End of the Century doesn’t really have a beginning or an end, but is worth seeing for one lengthy, “conversation over cheese and wine” scene alone
doesn’t really have a beginning or an end, but is worth seeing for one lengthy, “conversation over cheese and wine” scene alone

Fin de siglo (End of the Century, opening at Landmark’s Shattuck Cinemas on Friday, Sept. 27) restlessly leaps across time, traveling from 2019 to 1999 and back again in a concise 84 minutes. It’s not so much a (Y2K) bug as an ‘Orlando’-like narrative feature, however — and while writer-director Lucio Castro’s film is, as a consequence, rather puzzling (its chronological transitions neither declared nor delineated), it’s also an intriguing examination of the endurance and strength of long-term relationships.

The winner of the Best First Feature award at this year’s Frameline festival, End of the Century stars Juan Barbarini and Ramon Pujol as Ocho and Javi, two middle-aged men who, after a one-night stand in Barcelona, realize they’d previously known each other 20 years ago. How they seem to have forgotten their earlier relationship — and how they’ve managed to avoid aging in the interim! — remain the film’s central enigmas.

Some of the mystery revolves around Javi’s neatly pressed KISS tee-shirt, not so much a signifier of his loyalty to the Knights In Satan’s Service as the thread (pun intended) connecting the friends across 20 years. And then there’s the occasional presence of Sonia (Mía Maestro), a melancholic opera singer who is Javi’s 1999 live-in girlfriend (in 2019, Javi has a husband and a daughter in Berlin).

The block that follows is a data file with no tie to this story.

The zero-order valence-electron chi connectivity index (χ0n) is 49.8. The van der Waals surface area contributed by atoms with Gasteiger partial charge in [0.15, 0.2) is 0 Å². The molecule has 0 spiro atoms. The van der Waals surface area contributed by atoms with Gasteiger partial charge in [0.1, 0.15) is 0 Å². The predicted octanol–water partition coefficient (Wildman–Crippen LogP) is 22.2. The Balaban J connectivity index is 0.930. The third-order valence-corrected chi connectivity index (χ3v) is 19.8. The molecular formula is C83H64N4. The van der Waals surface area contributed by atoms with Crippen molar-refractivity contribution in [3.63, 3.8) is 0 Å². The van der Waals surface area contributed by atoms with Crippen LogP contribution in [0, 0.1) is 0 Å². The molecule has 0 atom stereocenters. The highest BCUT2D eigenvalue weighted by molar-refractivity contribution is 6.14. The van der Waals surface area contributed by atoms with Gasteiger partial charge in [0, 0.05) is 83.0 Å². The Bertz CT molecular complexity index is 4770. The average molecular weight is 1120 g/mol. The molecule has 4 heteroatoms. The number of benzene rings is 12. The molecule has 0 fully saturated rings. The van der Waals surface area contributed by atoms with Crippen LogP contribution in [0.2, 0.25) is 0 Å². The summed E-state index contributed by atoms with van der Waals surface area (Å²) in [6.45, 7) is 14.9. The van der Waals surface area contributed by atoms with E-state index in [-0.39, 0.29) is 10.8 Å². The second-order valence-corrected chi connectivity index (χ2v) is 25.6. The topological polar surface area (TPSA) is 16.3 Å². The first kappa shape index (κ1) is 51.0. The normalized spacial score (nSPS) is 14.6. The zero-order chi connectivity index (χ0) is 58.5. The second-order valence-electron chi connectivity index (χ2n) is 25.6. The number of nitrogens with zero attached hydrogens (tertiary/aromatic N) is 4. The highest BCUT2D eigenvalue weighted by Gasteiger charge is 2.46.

Do not go into End of the Century anticipating a beginning and an end: this is a film that, despite taking place over the course of several decades, is entirely middle. It’s at its best during a long, relaxing cheese and wine conversation between Ocho and Javi that provides Castro’s screenplay an opportunity to stretch out and expound upon the nature of human relationships: even if the balance of the film befuddles you, this lengthy (though unsurprisingly fractured) segment is worth the price of admission.

‘Britt-Marie Was Here’

Britt-Marie Was Here: proof that foreign filmmakers make cookie-cutter movies too

It’s easy to accuse American films — especially those from the big studios — of cookie-cutter storytelling. We’re less used to seeing that dynamic at work in foreign films, which generally come with subtitles and an arthouse patina. Britt-Marie Was Here (also opening this Friday at the Shattuck) provides proof positive that foreign filmmakers make home-cooked formulaic movies for their native audiences, too.

Britt-Marie (Fanny and Alexander’s Pernilla August) is a 63-year-old Swedish housewife obsessively focused on cleaning, meal preparation and the care and feeding of husband Kent (Peter Haber). After she discovers hubby has been engaging in some extramarital shenanigans, she leaves him for a new job in Borg, a down-at-heel small town in need of a youth counselor and football coach.

The perpetually crabby Britt-Marie knows nothing about football or youngsters, but when confronted with the Swedish variant of the Bad News Bears her heart melts. With the help of an equally crabby retired pro player (Malin Levanon), our duck out of water gets her rag-tag team ready to play the big Cup Final against their main rivals, a team that hasn’t surrendered a single goal all season.

Every development in Britt-Marie Was Here will be greeted with sighs of despair from seasoned cineastes who will watch things transpire precisely as they anticipate. August is wonderful, but her performance simply isn’t enough to warrant a recommendation for this very routine comedy-drama.

Freelancer John Seal is Berkeleyside’s film critic. A movie connoisseur with a penchant for natty hats who lives in Oakland, John writes a weekly film recommendation column at Box...